Researchers found that patients with cancer demonstrated deteriorating conditions and poor outcomes from the COVID-19 infection.
In a retrospective case study of coronavirus disease 2019 (COVID-19) in hospitals within Wuhan, China, which will appear in Annals of Oncology, researchers found that patients with cancer demonstrated deteriorating conditions and poor outcomes from the COVID-19 infection.
Given these findings, it is recommended that patients with cancer receiving anti-tumor treatments should have vigorous screening for COVID-19 infection and should avoid treatments causing immunosuppression or have their dosages decreased in case of COVID-19 co-infection. However, delaying anti-tumor treatments cannot be recommended according to the researchers.
“[Patients with cancer] should receive anti-tumor treatment in the setting of vigorous screening for COVID-19, including chest CT scan and nucleic acid testing, and the same should be extended to their companions. Treatment strategies likely to cause immunosuppression should be avoided or have dosages decreased, and patients who are generally in poor condition should not receive such treatments,” the authors wrote. “In addition, at least 7 days prior to anti-tumor treatment, [patients with cancer] should stay in the observation ward and in isolation from other patients. Stronger personal protection, including protection mechanisms for their families should be made for [patients with cancer].”
Clinical data was collected from medical records from January 13, 2020 to February 26, 2020, and univariate and multivariate analysis was performed to assess the risk factors associated with severe events defined as a condition requiring admission to an intensive care unit, the use of mechanical ventilation, or death. The study subjects included were patients with cancer who had laboratory confirmed COVID-19 from 3 designated hospitals in Wuhan, China.
In this cohort of 28 patients with cancer infected with COVID-19, lung cancer was found to be the most frequent cancer type (n = 7; 25.0%) and 8 patients (28.6%) were suspected of contracting the disease from hospital-associated transmission. Clinical features that were found present in the cohort included:
Common chest CT findings were ground-glass opacity (n = 21; 75.0%) and patchy consolidation (n = 13; 46.3%). Overall, 53.6% of the patients had severe events, 21.4% were admitted to the ICU, 35.7% had life-threatening complications, and mortality was 28.6%. Additionally, if the last anti-tumor treatment was within 14 days, it significantly increased the risk of patients developing severe events (HR, 4.079; 95% CI, 1.086-15.322; P = 0.037). Further, patchy consolidation on CT upon admission was correlated with a higher risk for developing severe events (HR, 5.438; 95% CI, 1.498-19.748; P = 0.010).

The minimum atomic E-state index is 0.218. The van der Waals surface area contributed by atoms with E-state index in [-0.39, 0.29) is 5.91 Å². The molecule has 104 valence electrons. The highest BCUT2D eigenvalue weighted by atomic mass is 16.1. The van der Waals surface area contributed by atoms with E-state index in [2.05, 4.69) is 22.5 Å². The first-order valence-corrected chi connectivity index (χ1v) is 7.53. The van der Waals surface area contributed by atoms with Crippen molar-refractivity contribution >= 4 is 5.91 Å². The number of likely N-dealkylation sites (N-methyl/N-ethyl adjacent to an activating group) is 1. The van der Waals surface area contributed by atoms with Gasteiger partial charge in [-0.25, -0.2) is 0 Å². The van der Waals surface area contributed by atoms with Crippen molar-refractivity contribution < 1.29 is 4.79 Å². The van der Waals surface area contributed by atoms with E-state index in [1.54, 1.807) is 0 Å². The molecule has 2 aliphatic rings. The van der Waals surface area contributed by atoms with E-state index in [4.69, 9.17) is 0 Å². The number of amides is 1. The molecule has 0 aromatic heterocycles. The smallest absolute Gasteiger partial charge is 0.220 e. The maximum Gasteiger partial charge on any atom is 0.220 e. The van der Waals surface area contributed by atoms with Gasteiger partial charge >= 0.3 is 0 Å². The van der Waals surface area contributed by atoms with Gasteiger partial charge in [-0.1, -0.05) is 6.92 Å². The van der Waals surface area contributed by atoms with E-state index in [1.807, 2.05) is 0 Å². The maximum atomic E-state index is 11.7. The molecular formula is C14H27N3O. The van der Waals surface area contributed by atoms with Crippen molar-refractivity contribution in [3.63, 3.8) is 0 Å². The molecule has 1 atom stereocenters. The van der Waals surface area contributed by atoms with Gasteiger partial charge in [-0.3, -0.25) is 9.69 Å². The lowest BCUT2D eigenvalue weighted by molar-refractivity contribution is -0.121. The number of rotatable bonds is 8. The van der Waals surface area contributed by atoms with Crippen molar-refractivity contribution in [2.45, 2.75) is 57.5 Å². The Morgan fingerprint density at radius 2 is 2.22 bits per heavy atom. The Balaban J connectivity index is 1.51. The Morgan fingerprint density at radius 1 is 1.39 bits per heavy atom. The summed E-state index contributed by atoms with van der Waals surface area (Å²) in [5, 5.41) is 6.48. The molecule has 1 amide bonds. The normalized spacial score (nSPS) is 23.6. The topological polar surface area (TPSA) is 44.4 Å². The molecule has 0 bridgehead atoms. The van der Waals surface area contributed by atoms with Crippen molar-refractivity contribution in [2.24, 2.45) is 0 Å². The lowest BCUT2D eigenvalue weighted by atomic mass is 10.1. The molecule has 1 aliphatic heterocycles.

Because Wuhan saw a dire shortage of medical resources trying to cope with the influx of patients in the early stages of the outbreak, some patients were not admitted to the hospital in time; hence, the researchers presume that delayed admission contributed in increased mortality.
In the study cohort, 71.4% of the patients were prescribed at least 1 antiviral agent and about one-third of patients received more than 1 antiviral agent. However, there is no drug currently proven to be effective against COVID-19. Systemic steroids remain controversial in the treatment of viral pneumonia, though more than half of the patients in this study were treated with steroids and a significant reduction in the incidence of severe events did not occur.
“The comparisons between cancer and non-cancer patients with COVID-19 infection could reveal more useful information, as would comparisons of less severe cases not included in our study population,” the authors wrote. “Thus, future studies with larger sample sizes and prospective study designs are warranted to further explore the risk factors and severe events in COVID-19-infected cancer patients.”
Zhang L, Zhu F, Xie L, et al. Clinical characteristics of COVID-19-infected cancer patients: A retrospective case study in three hospitals within Wuhan, China. Annals of Oncology. doi:10.1016/j.annonc.2020.03.296.